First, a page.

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People v. Wintersmith

ILLINOIS APPELLATE COURT — FIRST DISTRICT (4TH DIVISION)


JUNE 26, 1974.

THE PEOPLE OF THE STATE OF ILLINOIS, PLAINTIFF-APPELLEE,

v.

BARRY WINTERSMITH, DEFENDANT-APPELLANT.

APPEAL from the Circuit Court of Cook County; the Hon. JOSEPH POWERS, Judge, presiding.

MR. JUSTICE DIERINGER DELIVERED THE OPINION OF THE COURT:

The petitioner, Barry Wintersmith, was convicted of voluntary manslaughter and was sentenced to a term of 8 to 15 years in the Illinois State Penitentiary after a trial in the Circuit Court of Cook County. The conviction was affirmed in People v. Wintersmith (1972), 9 Ill. App.3d 327, and the minimum sentence was reduced to 5 years by the Illinois Supreme Court.

The petitioner filed a pro se Habeas Corpus petition which was dismissed without a hearing on June 12, 1973. The petitioner chose to appeal and the Public Defender was appointed to represent him. Now the Public Defender seeks to withdraw and has filed a brief in support of his motion pursuant to the case of Anders v. California, 386 U.S. 738, asserting there is no merit to the appeal and the case is moot.

Barry Wintersmith filed a pro se Habeas Corpus petition seeking a transfer from the Psychiatric Division of the State Penitentiary at Menard to the general population of Joliet. The petitioner alleged he was not "crazy" and did not need psychiatric care.

The Public Defender filed a brief stating that Habeas Corpus is a remedy limited to claims of a jurisdictional nature, and a petitioner seeking Habeas Corpus must allege the trial court lacked power to incarcerate him originally or that subsequent events have rendered further incarceration illegal. People ex rel. Shelley v. Frye (1969), 42 Ill.2d 263; People ex rel. Ross v. Ragen (1946), 392 Ill. 465. There is no claim the petitioner was illegally imprisoned, and the Director of the Department of Corrections is specifically empowered to assign prisoners to psychiatric facilities within the prison system. Ill. Rev. Stat. 1973, ch. 38, § 1003-8-5.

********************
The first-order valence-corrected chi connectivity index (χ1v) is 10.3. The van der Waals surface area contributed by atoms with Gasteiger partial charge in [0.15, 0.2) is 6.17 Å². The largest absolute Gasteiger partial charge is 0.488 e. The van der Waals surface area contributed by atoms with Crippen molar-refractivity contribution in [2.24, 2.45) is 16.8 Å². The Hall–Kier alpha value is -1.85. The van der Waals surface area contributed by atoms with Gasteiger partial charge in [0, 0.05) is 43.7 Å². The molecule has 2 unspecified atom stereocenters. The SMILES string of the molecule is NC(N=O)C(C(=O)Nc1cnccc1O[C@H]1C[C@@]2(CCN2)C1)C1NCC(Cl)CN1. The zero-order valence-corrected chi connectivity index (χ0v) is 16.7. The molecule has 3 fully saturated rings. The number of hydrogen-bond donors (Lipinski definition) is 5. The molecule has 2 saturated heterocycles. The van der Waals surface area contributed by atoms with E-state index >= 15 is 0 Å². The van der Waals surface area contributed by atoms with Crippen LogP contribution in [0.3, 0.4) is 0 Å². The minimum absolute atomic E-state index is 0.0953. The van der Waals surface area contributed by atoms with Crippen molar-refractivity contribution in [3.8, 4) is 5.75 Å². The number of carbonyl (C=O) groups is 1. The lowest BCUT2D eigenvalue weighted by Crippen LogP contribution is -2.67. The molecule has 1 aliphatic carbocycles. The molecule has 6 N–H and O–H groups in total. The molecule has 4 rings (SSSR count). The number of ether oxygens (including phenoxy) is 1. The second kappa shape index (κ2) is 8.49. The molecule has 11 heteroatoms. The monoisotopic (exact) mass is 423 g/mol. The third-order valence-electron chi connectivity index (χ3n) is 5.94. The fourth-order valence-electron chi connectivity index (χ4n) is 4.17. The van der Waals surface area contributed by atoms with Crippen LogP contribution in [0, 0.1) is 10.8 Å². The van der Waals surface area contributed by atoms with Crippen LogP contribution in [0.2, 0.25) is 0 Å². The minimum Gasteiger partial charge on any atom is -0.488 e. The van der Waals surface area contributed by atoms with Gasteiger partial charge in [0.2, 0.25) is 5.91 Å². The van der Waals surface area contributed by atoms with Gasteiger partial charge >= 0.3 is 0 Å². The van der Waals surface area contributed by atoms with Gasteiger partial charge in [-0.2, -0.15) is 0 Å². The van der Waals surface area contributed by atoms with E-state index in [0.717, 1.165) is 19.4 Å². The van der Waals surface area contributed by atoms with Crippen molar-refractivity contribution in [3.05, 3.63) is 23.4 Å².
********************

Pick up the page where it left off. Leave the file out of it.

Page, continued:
Subsequently, the petitioner was transferred to the general prison population at Joliet, and the Public Defender filed a supplemental petition to withdraw asserting the only issue raised by the Habeas Corpus petition had been rendered moot.

• 1 The defendant was sent copies of the Public Defender's motions and was given an opportunity to file any authorities he might wish in support of his appeal. The petitioner replied and requested the appointment of other counsel, alleging he should be discharged because his transfer from the Psychiatric Division to the general population was not accomplished as speedily as possible. However, he did not support his request with legal arguments or authorities, and we do not deem his reasons to be sufficient to warrant the appointment of other counsel.

• 2 After reviewing the record we conclude the Public Defender is correct — there is no merit to the appeal and it has been rendered moot. The motion of the Public Defender to withdraw is allowed, and the judgment of the Circuit Court of Cook County is affirmed.

Affirmed.

ADESKO, P.J., and BURMAN, J., concur.

19740626

© 2002 VersusLaw Inc.



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